Finally, there’s the matter of covering up your boat. Durable, reusable canvas is most economical in the long term, and the best way to go, especially if you are leaving your boat in the water and intend to spend any time on it during the winter.

A final word if you leave your boat in the water: Ice-eater. The best and easiest way to assure your hull remains ice-free is to purchase one at any boating supply store. A motor with an impeller that you submerge under your boat, an ice-eater draws warmer water up from the bottom and circulates it to keep ice away from your boat. It’s very economical to use, and just one will do the job for most boat slips.

If you’re hauling out to lay up, then shrink-wrapping is an option. Hire qualified professionals, because it’s not as simple as the finished product makes it look.

Other boaters, generally sailboaters, have removable wooden frameworks they place over their decks and cover with heavy plastic, which can be done whether the boat is in or out of water.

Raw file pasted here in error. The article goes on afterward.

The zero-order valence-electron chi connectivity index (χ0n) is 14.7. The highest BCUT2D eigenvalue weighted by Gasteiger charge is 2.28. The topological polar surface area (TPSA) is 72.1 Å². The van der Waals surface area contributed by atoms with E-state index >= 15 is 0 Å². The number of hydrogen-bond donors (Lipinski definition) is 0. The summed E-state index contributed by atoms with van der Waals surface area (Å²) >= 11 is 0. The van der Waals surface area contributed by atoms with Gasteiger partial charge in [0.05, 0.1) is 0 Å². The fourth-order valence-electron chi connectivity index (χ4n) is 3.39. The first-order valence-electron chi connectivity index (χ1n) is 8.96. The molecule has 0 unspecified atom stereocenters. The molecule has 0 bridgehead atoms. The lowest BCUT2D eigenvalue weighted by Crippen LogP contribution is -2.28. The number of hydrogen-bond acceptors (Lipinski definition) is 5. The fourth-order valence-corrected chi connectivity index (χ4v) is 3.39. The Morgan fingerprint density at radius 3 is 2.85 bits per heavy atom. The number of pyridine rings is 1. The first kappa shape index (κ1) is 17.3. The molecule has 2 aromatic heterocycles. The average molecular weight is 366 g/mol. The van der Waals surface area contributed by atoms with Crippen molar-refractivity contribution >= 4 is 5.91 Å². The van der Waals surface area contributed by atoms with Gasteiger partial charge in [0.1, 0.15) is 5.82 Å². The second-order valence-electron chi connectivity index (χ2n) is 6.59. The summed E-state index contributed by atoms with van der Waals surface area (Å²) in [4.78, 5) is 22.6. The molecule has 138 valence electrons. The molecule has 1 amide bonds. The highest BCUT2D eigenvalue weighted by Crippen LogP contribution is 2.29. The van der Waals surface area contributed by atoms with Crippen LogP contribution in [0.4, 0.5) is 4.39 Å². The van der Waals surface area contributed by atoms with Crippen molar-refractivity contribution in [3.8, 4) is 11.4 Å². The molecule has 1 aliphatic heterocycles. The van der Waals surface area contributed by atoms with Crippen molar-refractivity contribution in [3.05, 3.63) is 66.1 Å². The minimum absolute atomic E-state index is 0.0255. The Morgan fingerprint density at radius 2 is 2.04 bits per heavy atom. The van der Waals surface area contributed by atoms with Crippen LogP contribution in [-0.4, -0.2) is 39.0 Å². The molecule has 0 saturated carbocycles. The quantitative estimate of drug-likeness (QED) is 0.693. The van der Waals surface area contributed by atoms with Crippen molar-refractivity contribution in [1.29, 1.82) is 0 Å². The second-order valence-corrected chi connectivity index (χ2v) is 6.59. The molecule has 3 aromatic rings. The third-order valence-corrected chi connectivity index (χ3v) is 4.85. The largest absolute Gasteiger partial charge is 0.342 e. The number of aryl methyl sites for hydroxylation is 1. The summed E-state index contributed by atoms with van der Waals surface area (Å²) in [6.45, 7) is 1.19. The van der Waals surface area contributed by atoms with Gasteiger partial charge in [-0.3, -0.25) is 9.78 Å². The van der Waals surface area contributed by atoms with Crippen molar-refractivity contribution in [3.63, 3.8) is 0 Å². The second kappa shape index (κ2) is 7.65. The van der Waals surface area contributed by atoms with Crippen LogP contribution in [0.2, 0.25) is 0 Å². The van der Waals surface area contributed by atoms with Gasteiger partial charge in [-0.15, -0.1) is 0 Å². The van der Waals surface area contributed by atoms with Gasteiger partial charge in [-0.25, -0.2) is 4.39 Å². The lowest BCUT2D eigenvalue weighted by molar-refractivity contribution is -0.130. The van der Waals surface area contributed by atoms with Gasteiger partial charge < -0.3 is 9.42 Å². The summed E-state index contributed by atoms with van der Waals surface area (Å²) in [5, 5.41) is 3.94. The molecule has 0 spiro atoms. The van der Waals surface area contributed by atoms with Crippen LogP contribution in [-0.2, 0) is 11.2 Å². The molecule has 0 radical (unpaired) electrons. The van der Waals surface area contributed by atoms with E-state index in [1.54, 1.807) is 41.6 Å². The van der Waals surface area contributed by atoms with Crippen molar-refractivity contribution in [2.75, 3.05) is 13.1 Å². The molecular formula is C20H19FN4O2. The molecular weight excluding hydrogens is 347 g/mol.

Of course, there are many boaters who don’t cover their boats at all, and as long as the vessel is secure from water entering the cabin, or swamping the hull, then that’s just fine. But most of these people regularly check on their boats, especially after rain or snowstorms, to make sure there are no surprise leaks.

Yes, it takes time and work to do it right. The alternative is a big mess and possible damage to your boat by spring. Of course, if your budget allows, you can hire professionals to do all or part of this winterizing for you. If you aren’t sure what to do or how to do something, then it’s worth paying someone who does know.

Labs Cozy Up

Live-aboards face winter — as they do life in general — differently from other boaters. For them, winter is simply another season, requiring a few minor adjustments to lifestyle.

Aside from food, heat and water are the top requirements for survival in winter. Some boats have heat sources built in, but many do not. Labs have to arrange for that. There are kerosene heaters, ventless propane units, and electric heaters, useful where there is sufficient access to shore or generator power. Some boats have reverse-cycle water systems usable for both cooling and heating. Like traditional heat pumps, they become less efficient the colder the water temperature becomes, so those who have these systems also have auxiliary heat capability.